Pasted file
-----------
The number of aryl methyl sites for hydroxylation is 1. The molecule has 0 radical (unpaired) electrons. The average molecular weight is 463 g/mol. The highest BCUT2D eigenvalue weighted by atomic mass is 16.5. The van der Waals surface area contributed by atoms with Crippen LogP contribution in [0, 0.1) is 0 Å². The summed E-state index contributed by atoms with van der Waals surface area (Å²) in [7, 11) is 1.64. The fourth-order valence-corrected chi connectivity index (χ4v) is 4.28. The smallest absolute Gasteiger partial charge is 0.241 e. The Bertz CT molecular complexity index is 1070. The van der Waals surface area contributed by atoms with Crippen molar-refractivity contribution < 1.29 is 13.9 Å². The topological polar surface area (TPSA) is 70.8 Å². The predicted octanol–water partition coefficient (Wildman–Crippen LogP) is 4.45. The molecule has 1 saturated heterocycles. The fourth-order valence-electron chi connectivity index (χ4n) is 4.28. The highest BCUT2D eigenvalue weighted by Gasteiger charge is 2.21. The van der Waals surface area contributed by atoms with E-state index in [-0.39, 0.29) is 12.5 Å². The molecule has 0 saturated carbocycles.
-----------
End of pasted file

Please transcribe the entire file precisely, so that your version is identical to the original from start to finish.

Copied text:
The number of aryl methyl sites for hydroxylation is 1. The molecule has 0 radical (unpaired) electrons. The average molecular weight is 463 g/mol. The highest BCUT2D eigenvalue weighted by atomic mass is 16.5. The van der Waals surface area contributed by atoms with Crippen LogP contribution in [0, 0.1) is 0 Å². The summed E-state index contributed by atoms with van der Waals surface area (Å²) in [7, 11) is 1.64. The fourth-order valence-corrected chi connectivity index (χ4v) is 4.28. The smallest absolute Gasteiger partial charge is 0.241 e. The Bertz CT molecular complexity index is 1070. The van der Waals surface area contributed by atoms with Crippen molar-refractivity contribution < 1.29 is 13.9 Å². The topological polar surface area (TPSA) is 70.8 Å². The predicted octanol–water partition coefficient (Wildman–Crippen LogP) is 4.45. The molecule has 1 saturated heterocycles. The fourth-order valence-electron chi connectivity index (χ4n) is 4.28. The highest BCUT2D eigenvalue weighted by Gasteiger charge is 2.21. The van der Waals surface area contributed by atoms with E-state index in [-0.39, 0.29) is 12.5 Å². The molecule has 0 saturated carbocycles.